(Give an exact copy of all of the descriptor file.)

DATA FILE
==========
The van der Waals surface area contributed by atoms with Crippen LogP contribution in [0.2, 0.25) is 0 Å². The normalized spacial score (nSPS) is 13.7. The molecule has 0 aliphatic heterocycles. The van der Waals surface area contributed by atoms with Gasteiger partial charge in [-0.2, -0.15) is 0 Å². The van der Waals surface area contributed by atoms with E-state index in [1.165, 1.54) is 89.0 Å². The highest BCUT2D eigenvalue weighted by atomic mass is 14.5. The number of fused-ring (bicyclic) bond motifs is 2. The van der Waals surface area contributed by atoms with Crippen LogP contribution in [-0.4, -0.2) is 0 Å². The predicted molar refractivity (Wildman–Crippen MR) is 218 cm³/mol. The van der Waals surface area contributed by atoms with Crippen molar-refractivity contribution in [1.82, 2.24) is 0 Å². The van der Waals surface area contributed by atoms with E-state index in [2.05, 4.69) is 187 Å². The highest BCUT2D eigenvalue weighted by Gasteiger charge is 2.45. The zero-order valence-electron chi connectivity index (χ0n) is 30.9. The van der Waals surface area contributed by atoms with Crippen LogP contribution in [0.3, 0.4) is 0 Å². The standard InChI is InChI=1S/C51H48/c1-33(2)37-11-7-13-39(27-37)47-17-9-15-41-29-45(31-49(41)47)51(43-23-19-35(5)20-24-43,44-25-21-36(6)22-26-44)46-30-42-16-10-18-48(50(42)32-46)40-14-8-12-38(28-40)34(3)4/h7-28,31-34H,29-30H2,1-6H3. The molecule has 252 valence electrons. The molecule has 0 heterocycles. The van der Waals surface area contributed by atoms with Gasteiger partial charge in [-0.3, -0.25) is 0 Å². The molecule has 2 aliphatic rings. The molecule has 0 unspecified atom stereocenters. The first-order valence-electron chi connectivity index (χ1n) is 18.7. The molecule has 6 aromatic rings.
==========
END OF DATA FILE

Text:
The van der Waals surface area contributed by atoms with Crippen LogP contribution in [0.2, 0.25) is 0 Å². The normalized spacial score (nSPS) is 13.7. The molecule has 0 aliphatic heterocycles. The van der Waals surface area contributed by atoms with Gasteiger partial charge in [-0.2, -0.15) is 0 Å². The van der Waals surface area contributed by atoms with E-state index in [1.165, 1.54) is 89.0 Å². The highest BCUT2D eigenvalue weighted by atomic mass is 14.5. The number of fused-ring (bicyclic) bond motifs is 2. The van der Waals surface area contributed by atoms with Crippen LogP contribution in [-0.4, -0.2) is 0 Å². The predicted molar refractivity (Wildman–Crippen MR) is 218 cm³/mol. The van der Waals surface area contributed by atoms with Crippen molar-refractivity contribution in [1.82, 2.24) is 0 Å². The van der Waals surface area contributed by atoms with E-state index in [2.05, 4.69) is 187 Å². The highest BCUT2D eigenvalue weighted by Gasteiger charge is 2.45. The zero-order valence-electron chi connectivity index (χ0n) is 30.9. The van der Waals surface area contributed by atoms with Crippen LogP contribution in [0.3, 0.4) is 0 Å². The standard InChI is InChI=1S/C51H48/c1-33(2)37-11-7-13-39(27-37)47-17-9-15-41-29-45(31-49(41)47)51(43-23-19-35(5)20-24-43,44-25-21-36(6)22-26-44)46-30-42-16-10-18-48(50(42)32-46)40-14-8-12-38(28-40)34(3)4/h7-28,31-34H,29-30H2,1-6H3. The molecule has 252 valence electrons. The molecule has 0 heterocycles. The van der Waals surface area contributed by atoms with Gasteiger partial charge in [-0.3, -0.25) is 0 Å². The molecule has 2 aliphatic rings. The molecule has 0 unspecified atom stereocenters. The first-order valence-electron chi connectivity index (χ1n) is 18.7. The molecule has 6 aromatic rings.